It’s a bit unusual, even online where strange things happen.  There are a couple of online retailers who have my email address and if I go and just have a look on their site they will then follow me back to my email and ask me why I haven’t bought anything.  This horrible trend started long ago with a famous plant company who didn’t have what I wanted but kept my money ‘against my next purchase’, needless to say I have not been back and tell their name to all gardeners I talk to.

But here I don’t want you to buy anything.

This weekend we went to see the S&H in his new house, taking three computers in a suitcase. One was the one with the novel on it because your idiot blogger could not manage to extract an extract but kept putting the whole thing on the memory stick. Der.

The second was the old computer for the S&H to extract the hard drive and see if any of the photos of the grandchildren could be salvaged.  This is a strong case for actually printing them off and sticking them in an album.  I did start doing this and then wavered slightly because each page was so flipping clever with pull-outs and pop-ups and 3D this and that it was taking several days a page.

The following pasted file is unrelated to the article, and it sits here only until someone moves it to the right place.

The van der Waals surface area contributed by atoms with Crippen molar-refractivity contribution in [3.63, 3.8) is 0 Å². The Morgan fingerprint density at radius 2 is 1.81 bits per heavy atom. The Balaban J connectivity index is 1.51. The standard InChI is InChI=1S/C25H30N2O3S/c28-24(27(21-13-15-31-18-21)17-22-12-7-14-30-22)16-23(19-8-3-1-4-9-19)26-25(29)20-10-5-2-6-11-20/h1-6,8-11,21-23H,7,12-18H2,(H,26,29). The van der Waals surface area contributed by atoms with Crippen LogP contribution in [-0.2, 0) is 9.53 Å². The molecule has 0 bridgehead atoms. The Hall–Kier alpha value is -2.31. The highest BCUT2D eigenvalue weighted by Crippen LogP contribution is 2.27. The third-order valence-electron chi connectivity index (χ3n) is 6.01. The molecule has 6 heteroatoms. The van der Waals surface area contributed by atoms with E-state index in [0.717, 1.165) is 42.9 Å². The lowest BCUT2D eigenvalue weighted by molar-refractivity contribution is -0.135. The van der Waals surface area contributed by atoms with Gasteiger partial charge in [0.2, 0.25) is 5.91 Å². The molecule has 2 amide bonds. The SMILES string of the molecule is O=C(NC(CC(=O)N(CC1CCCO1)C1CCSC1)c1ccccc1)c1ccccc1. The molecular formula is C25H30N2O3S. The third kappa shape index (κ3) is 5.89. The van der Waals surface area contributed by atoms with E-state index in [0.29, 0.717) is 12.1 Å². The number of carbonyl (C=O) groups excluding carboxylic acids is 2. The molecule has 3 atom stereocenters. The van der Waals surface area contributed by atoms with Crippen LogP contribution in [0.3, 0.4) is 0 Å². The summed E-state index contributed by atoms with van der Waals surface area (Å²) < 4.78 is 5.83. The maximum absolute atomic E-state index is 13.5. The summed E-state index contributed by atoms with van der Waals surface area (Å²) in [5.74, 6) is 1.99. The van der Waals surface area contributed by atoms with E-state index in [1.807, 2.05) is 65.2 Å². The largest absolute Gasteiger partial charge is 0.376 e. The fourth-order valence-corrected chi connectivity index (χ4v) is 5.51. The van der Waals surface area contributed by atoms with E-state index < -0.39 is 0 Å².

The third was the new machine to have more details of this website added including the bit where, when you buy something, PayPal sends me notification so I know who to send it to. Setting this up requires a password.

Yes, well, passwords.

How do you remember yours? The OH keeps changing his because it is recommended and then forgetting them because he is knocking on.  There have been many telephone conversations in which he gives the listener the choice of all of his passwords, which I can’t help feel is not quite the security one is after, at all.

I put all of those pertaining to the website setting up in a file but there are lots and, of course, visiting the S&H I naturally took the wrong ones.  So please do not buy anything, I will not know you have done so at all.  I’ll tell you when it’s safe to do so. There might be a sale, I don’t know it all depends if the book finds a publisher, if it does I might be busy. 

Meanwhile, do not go shopping here, just read the nice free words, thank you.

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Back to the present

Did you miss me?  I’m sorry I’ve been away so long.  My elderly laptop died.  Like all bereavements it was quite traumatic and unexpected.  The shock dear!  I’m still reeling.